Emmanuelle Khanh, Who Reinvigorated French Fashion, Dies at 79


It was a 1930s-inspired look once described as “the droop, the slump and the forward slither.”

She used unconventional materials like denim, chenille, plastic and Harris tweed in her coats and suits with dog-ear collars, low-waisted dresses, “Jules and Jim” caps and knickerbockers.

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Ms. Khanh in 1964 with her husband, Nguyen Manh Khanh, a Vietnamese engineer known as Quasar Khanh.

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Larry C. Morris/The New York Times

Instantly recognizable by her oversize tortoiseshell eyeglasses and Vidal Sassoon bob, Ms. Khanh was sometimes called the French Mary Quant, a reference to London’s leading Mod designer.

“Everyone talks about young this and young that,” Elie Jacobson, a co-owner of the Paris boutique Dorothée Bis, said in 1963. “Emmanuelle is the one that really senses what young girls want.”

Her designs caught on quickly in Britain and the United States. Macy’s featured her clothes in its boutique-like Little Shops, and Henri Bendel signed her to an exclusive contract. “Emmanuelle has Seventh Avenue in a swivet,” The New York Herald Tribune wrote in 1964.

Ms. Khanh remained a force through the 1970s and into the 1980s. She formed her own company, Emmanuelle Khanh Paris, in 1971, and Emmanuelle Khanh International in 1987. Her enormous, heavy-framed eyeglasses, some with ostrich, lizard or python skin, sold in the millions, and she led the way with hip-hugger skirts, ankle socks, trench coats, fake fur, shorts and culottes.

In the early 1970s, anticipating the ethnic trend, she began making peasant skirts in Italian fabrics with Romanian embroidery.

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An Emmanuelle Khanh dress modeled in Paris in 1966.

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Keystone-France/Gamma-Rapho, via Getty Images

“The couture is dead,” she told Life magazine in 1964. “I want to design for the street.”

She was born Renée Georgette Jeanne Mézière on Sept. 12, 1937, in Paris. Her father, René, was a page designer for Combat, which began as a French Resistance newspaper during World War II. Her mother, the former Ernestine Hayman, died when Renée, known as Nono, was 10, leaving her to look after her three siblings.

After graduating from business school, she decided to try her luck in fashion. “I opened the phone book under the word couture and called the first name on the list — Balenciaga,” she told Life magazine. After being hired as a fitting model, she took the name Emmanuelle.

In 1957, she married Nguyen Manh Khanh, a Vietnamese engineer educated in Paris who adopted the first name Quasar and became well known as an inventor and a designer of inflatable furniture. He died last year. In addition to her son, she is survived by a daughter, the fashion designer Atlantique Ascoli, and three grandchildren.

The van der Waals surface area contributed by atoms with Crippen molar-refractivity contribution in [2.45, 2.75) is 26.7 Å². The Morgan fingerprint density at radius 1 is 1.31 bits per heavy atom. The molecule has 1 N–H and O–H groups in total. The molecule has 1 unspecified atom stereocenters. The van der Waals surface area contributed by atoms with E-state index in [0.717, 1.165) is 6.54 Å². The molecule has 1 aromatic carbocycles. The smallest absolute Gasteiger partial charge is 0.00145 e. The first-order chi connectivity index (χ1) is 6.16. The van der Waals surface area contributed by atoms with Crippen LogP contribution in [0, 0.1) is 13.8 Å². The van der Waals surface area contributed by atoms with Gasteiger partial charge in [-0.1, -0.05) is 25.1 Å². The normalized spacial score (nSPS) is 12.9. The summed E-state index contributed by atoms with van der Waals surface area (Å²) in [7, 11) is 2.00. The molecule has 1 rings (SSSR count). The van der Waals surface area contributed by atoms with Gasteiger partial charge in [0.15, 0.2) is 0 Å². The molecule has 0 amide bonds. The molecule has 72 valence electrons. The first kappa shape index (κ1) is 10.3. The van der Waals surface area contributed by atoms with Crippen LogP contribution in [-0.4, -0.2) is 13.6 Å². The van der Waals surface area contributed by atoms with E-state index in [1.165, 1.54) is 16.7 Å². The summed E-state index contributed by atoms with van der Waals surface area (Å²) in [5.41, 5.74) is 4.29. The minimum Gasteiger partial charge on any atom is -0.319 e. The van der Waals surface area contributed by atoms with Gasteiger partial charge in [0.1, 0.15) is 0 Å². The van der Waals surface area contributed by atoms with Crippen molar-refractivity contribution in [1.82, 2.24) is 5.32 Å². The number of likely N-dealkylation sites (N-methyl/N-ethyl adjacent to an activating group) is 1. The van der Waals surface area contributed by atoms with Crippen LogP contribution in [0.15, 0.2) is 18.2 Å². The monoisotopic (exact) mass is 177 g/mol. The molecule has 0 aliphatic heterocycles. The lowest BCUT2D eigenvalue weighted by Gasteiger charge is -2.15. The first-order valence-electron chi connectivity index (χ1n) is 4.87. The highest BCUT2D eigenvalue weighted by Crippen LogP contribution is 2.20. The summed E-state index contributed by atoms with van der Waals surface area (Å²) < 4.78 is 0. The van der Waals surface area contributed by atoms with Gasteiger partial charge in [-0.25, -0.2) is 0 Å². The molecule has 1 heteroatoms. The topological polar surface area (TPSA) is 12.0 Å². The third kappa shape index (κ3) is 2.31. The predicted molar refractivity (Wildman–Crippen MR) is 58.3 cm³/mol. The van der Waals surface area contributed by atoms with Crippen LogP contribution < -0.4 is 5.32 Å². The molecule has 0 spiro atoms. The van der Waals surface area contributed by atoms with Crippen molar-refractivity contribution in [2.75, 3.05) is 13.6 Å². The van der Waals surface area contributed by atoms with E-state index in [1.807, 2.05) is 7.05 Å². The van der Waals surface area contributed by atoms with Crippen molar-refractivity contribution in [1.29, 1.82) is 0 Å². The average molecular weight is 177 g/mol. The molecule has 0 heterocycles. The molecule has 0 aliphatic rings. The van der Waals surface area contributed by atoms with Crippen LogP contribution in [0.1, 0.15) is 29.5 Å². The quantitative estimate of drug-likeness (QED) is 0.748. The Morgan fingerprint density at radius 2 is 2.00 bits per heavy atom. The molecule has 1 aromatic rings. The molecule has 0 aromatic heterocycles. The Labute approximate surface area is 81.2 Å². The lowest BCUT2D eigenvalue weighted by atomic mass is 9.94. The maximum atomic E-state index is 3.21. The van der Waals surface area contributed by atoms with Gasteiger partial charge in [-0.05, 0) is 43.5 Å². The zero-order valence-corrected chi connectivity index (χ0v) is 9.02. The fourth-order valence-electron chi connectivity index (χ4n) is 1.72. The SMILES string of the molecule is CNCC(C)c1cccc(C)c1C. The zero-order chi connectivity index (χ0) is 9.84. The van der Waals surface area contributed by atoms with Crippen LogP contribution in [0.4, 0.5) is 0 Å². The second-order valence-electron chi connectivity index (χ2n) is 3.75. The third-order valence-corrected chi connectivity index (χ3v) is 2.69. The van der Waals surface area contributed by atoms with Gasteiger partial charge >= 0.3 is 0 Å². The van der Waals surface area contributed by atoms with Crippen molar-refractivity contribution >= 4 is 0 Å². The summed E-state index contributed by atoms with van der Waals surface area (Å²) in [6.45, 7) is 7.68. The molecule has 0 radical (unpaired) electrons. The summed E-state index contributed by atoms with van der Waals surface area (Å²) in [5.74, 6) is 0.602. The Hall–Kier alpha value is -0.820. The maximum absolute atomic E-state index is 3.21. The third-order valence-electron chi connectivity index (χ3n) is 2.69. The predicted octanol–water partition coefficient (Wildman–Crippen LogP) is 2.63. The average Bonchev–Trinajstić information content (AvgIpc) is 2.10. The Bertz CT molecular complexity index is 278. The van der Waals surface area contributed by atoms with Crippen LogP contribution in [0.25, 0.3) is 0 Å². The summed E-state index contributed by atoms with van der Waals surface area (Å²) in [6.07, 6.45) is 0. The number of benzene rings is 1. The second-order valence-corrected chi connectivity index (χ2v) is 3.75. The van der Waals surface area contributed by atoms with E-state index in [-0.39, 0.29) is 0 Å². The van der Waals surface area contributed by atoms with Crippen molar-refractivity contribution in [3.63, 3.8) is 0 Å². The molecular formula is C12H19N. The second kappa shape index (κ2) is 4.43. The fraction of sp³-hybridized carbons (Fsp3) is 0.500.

After modeling for Balenciaga and Givenchy for four years, Ms. Khanh began designing for women like herself, stylish but impatient with the current fashion language. In 1962, she and Christiane Bailly produced a collection under the label Emma Christie — a fusion of their first names — that captured the attention of Elle and soon went on sale in boutiques like Dorothée Bis and Laura.

Overnight, Ms. Khanh was installed as the leader of the French new wave.

“She was all the rage in Paris, in every magazine,” the hairdresser Vidal Sassoon wrote in “Vidal: The Autobiography.” “Emmanuelle was about 5-foot-6, slim and exotic, the epitome of why men loved French girls.”

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Ms. Khanh in an appliquéd suit from her Spring 1990 line, wearing the famous glasses she created in 1971.

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Keith Beaty/Toronto Star, via Getty Images

By the time Life caught up with her, she was running a $4 million business, designing collections for Cacharel, Missoni, Krizia and other top names. La Redoute’s catalog hired her to produce a limited-edition collection.

“Everybody thinks that the ’60s was all about London, but Paris played a surprisingly important part in the fashion revolution,” Valerie Steele, the director of the Museum at the Fashion Institute of Technology in Manhattan, said in an interview. “She really was part of an international wave of women who moved into fashion and brought a street influence to the high, formal style dominated by men.”

The museum included a 1968 striped Op-Art dress by Ms. Khanh in its exhibition “Paris Refashioned, 1957-1968.”

Ms. Khanh later moved into knitwear, skiwear and lingerie, sold under her own label. In 1977, she began opening her own boutiques.

“I want to make clothes that a woman doesn’t throw out because they become part of her life, part of her memories of when she wore them,” she told The Toronto Star. “The thing that touches me most is when someone says, ‘I bought your coat 10 years ago and I still have it; now my daughter borrows it.’”

In the late 1990s, plagued by financial difficulties, she closed her company. Her label was acquired in 2007 by a Dutch conglomerate.

“In the 1960s and ’70s, it really was all about ready-to-wear, clothes designed with women in mind, because there hadn’t been anything like it before,” Ms. Khanh told the magazine L’Express in 2016, when she sold her private collection at a vintage-clothing auction. “In the ’80s and ’90s, it was ‘ready to show’ — runway fashion. In the 2000s, it’s ‘ready to throw away’ — you buy it to wear it for one season, and that’s it.”

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